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Susquehanna County Fields Queries on Contracts

—By Sandra Raub—

At the regular Susquehanna County Commissioners’ meeting on Oct. 12, regular business conducted included the opening of sealed bids received for both a new generator for the county courthouse and HVAC services. The generator bid had a deadline of Oct. 5, with just one bid received from Reed’s Generators for a cost of $42,660, with an additional optional fee for removal and disposal of the old generator.

According to the commissioners, the old generator is more than 30 years old, making it very difficult to get parts when repairs are needed, but some discussion was held concerning its disposal. If it can be determined that it is worth something on resale, the county will explore that option, rather than paying to have it simply removed.

The bid for HVAC services had a deadline of Oct. 7, and three were received and opened. Each will require further review in order to weigh the merits and costs before the contract can be awarded.

The commissioners also approved the posting for sale at bid of three county-owned vehicles and an enclosed trailer, which will be sold to the highest bidder or for junk value. Further information on these items can be had by contacting the Chief Clerk at 570-278-4600. The bidding period will be at least ten days and bids may be submitted to the Chief Clerk's office.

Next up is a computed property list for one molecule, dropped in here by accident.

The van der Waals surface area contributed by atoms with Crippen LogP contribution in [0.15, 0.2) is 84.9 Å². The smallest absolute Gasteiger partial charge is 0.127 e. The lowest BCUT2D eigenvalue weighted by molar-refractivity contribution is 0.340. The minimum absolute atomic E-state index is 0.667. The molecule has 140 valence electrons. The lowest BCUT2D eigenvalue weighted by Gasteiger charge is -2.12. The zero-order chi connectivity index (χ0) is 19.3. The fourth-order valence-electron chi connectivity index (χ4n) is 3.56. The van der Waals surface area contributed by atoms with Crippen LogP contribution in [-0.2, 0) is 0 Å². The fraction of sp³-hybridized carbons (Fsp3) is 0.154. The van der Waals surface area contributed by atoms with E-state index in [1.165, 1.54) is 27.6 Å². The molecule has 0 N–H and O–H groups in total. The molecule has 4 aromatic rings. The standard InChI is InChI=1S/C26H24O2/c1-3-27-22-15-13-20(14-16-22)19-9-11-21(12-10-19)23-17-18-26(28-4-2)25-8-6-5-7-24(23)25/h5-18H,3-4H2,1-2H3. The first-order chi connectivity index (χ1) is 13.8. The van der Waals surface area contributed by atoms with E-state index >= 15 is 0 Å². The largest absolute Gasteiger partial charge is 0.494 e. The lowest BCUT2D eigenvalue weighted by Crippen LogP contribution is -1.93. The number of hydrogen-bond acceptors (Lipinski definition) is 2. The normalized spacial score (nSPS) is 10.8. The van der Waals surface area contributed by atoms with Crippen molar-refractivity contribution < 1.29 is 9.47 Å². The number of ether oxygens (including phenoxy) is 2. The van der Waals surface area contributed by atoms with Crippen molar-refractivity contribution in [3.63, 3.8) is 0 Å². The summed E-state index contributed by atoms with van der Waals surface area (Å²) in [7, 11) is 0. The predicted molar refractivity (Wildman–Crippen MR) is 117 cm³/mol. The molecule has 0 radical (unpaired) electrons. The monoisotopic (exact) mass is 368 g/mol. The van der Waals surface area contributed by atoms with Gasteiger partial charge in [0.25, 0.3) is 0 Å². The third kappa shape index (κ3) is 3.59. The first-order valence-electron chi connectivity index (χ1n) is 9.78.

Immediately following the formal closing of the meeting, the commissioners took a few moments to field questions from the public concerning the bidding process in general for assorted county-awarded contracts. Visitors expressed concern that contractors who bid on these jobs might be padding their estimates, knowing that a municipality is picking up the tab versus the price they might quote a private individual or company. The questioner added that it seemed that the companies bidding on the jobs were not immediately local, and that also sparked some concern.

Commissioner Michael Giangrieco stated that he hoped that the bidding process itself encouraged contractors to offer their best price in hope of getting the award, but admitted that the scenario presented is always a possibility. He also explained that by law all jobs estimated to cost over $10,000 must be put out to bid, and that the county often regrets that the somewhat complex process of bidding may deter some local businesses from bidding. He added that the county has been very pleased by the work done by local suppliers and hopes that they will continue to be part of the system in the future.

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